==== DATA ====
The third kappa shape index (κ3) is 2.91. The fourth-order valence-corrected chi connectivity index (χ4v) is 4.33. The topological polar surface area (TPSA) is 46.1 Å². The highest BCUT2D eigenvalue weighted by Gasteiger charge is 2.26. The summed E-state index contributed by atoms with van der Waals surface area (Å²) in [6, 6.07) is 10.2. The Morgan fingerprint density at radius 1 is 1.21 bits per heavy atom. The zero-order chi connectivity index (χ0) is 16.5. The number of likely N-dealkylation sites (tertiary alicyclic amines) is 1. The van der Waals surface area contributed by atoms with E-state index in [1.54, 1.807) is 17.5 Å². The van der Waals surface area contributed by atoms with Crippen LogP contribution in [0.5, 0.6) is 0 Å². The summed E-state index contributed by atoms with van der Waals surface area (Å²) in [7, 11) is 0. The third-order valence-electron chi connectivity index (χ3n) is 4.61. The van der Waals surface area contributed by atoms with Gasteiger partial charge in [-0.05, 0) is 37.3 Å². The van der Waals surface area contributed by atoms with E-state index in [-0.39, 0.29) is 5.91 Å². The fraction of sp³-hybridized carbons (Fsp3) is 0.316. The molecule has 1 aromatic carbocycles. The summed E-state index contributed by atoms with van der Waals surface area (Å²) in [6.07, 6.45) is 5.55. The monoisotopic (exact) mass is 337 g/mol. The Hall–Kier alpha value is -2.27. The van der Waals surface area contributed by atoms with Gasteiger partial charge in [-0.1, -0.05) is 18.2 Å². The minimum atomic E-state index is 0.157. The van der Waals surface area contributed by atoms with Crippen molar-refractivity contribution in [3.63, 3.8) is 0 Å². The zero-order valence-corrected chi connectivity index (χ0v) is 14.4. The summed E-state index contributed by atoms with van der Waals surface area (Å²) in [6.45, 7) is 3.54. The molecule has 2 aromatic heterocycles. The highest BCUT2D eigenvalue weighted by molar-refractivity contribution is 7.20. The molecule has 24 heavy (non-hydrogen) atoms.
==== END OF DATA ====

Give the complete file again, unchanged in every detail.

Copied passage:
The third kappa shape index (κ3) is 2.91. The fourth-order valence-corrected chi connectivity index (χ4v) is 4.33. The topological polar surface area (TPSA) is 46.1 Å². The highest BCUT2D eigenvalue weighted by Gasteiger charge is 2.26. The summed E-state index contributed by atoms with van der Waals surface area (Å²) in [6, 6.07) is 10.2. The Morgan fingerprint density at radius 1 is 1.21 bits per heavy atom. The zero-order chi connectivity index (χ0) is 16.5. The number of likely N-dealkylation sites (tertiary alicyclic amines) is 1. The van der Waals surface area contributed by atoms with E-state index in [1.54, 1.807) is 17.5 Å². The van der Waals surface area contributed by atoms with Crippen LogP contribution in [0.5, 0.6) is 0 Å². The summed E-state index contributed by atoms with van der Waals surface area (Å²) in [7, 11) is 0. The third-order valence-electron chi connectivity index (χ3n) is 4.61. The van der Waals surface area contributed by atoms with Gasteiger partial charge in [-0.05, 0) is 37.3 Å². The van der Waals surface area contributed by atoms with E-state index in [-0.39, 0.29) is 5.91 Å². The fraction of sp³-hybridized carbons (Fsp3) is 0.316. The molecule has 1 aromatic carbocycles. The summed E-state index contributed by atoms with van der Waals surface area (Å²) in [6.07, 6.45) is 5.55. The monoisotopic (exact) mass is 337 g/mol. The Hall–Kier alpha value is -2.27. The van der Waals surface area contributed by atoms with Gasteiger partial charge in [-0.1, -0.05) is 18.2 Å². The minimum atomic E-state index is 0.157. The van der Waals surface area contributed by atoms with Crippen molar-refractivity contribution in [3.63, 3.8) is 0 Å². The zero-order valence-corrected chi connectivity index (χ0v) is 14.4. The summed E-state index contributed by atoms with van der Waals surface area (Å²) in [6.45, 7) is 3.54. The molecule has 2 aromatic heterocycles. The highest BCUT2D eigenvalue weighted by molar-refractivity contribution is 7.20. The molecule has 24 heavy (non-hydrogen) atoms.